ST. GEORGE — Police say a driver who mistakenly turned the wrong way onto an exit ramp caused a head-on collision on Interstate 15 Monday.
The incident happened shortly after noon on the southbound I-15 collector road that spans Exits 5 and 6, connecting the onramp at the Bluff Street exit with the off-ramp at Dixie Drive.
Utah Highway Patrol Sgt. Jake Hicks said the 89-year-old female driver of a white Dodge Charger turned left from Dixie Drive and started heading north in the southbound lane of travel.
“Then, the other vehicle, I believe, had just entered the freeway in the correct direction, which was a silver Ford Focus and was also in the middle lane,” Hicks told St. George News.
“They ended up hitting head-on, or offset head-on, driver’s side to front driver’s side,” Hicks said. “There didn’t appear to be any braking involved.”
Firefighters and other responders at the scene used hydraulic tools to cut the roof of the Ford Focus in order to extricate its driver, who was described as a 19-year-old male from the St. George area.
An Intermountain Life Flight helicopter landed at the scene and transported the man to Dixie Regional Medical Center, where he was listed in serious but stable condition.
Meanwhile, the Dodge driver, also a local resident, was taken to the hospital via Gold Cross Ambulance. She was also described as being in serious but stable condition.
Besides the drivers, there were no other occupants in either vehicle, Hicks said.
“The good thing about this story is they were both wearing seat belts,” Hicks said. “Had they not been, the outcome would have been much different. In my opinion, the seat belts and airbags worked together to save their lives. They were seriously injured because of the nature of the crash, but they survived that horrific crash because of the seat belts.”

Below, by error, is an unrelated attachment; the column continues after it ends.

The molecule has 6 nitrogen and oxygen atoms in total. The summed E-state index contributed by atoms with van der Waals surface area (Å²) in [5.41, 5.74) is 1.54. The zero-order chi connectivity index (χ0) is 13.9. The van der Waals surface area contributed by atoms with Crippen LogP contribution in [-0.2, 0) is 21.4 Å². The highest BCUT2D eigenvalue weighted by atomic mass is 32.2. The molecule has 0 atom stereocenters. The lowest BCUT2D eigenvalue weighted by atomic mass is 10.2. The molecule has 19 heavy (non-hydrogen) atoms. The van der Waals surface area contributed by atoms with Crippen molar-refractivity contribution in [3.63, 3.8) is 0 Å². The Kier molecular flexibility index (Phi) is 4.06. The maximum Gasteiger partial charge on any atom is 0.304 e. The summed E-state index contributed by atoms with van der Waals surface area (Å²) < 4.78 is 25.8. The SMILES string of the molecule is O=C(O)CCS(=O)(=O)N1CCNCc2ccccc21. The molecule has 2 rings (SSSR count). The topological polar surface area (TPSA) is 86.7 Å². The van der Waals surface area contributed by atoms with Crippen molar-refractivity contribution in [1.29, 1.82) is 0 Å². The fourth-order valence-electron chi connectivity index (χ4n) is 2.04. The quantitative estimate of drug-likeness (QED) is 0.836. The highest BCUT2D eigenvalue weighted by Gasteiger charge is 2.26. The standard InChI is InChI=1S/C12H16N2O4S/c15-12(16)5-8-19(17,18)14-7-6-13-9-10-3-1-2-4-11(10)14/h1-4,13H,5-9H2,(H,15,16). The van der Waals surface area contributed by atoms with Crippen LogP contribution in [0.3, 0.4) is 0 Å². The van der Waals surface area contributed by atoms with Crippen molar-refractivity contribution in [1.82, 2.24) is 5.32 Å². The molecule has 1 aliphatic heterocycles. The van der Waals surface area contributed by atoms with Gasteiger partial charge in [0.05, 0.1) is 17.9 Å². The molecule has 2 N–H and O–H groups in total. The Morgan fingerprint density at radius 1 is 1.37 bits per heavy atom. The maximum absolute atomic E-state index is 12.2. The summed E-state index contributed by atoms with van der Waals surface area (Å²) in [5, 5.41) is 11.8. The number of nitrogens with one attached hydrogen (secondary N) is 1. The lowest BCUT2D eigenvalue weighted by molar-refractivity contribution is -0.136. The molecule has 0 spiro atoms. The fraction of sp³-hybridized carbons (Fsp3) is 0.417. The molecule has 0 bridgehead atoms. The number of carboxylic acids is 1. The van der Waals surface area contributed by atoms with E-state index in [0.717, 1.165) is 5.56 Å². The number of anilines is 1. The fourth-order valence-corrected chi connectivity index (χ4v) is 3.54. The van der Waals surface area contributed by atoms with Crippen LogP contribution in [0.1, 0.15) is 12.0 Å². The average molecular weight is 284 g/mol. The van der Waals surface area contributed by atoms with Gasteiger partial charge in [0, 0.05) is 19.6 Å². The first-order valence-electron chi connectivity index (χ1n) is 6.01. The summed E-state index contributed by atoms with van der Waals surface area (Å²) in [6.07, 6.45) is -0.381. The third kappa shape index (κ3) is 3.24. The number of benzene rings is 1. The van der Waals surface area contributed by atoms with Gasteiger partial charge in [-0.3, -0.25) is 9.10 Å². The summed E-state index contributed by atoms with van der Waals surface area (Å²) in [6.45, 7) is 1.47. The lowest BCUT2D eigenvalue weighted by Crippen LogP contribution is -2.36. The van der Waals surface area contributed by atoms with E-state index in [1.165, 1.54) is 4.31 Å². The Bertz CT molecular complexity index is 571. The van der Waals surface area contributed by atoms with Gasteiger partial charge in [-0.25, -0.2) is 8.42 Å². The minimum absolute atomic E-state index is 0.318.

Traffic in the area was impacted for more than an hour while responders worked to clear the scene.
“We blocked the on-ramp from Bluff Street going southbound on I-15 and also blocked the Exit 5 off-ramp,” Hicks said. “That was blocked for about an hour while we did the medical care and investigation.”
In addition to Utah Highway Patrol troopers and emergency medical responders from Life Flight and Gold Cross Ambulance, personnel from the St. George Police and St. George Fire departments also responded, along with Utah Department of Transportation incident management.
Hicks said the incident appears to be a case of driver error.
“I think it was just a mistake, mistaking which left to take from Dixie Drive to go north on I-15,” he said.
This report is based on information provided by law enforcement and may not contain the full scope of findings.
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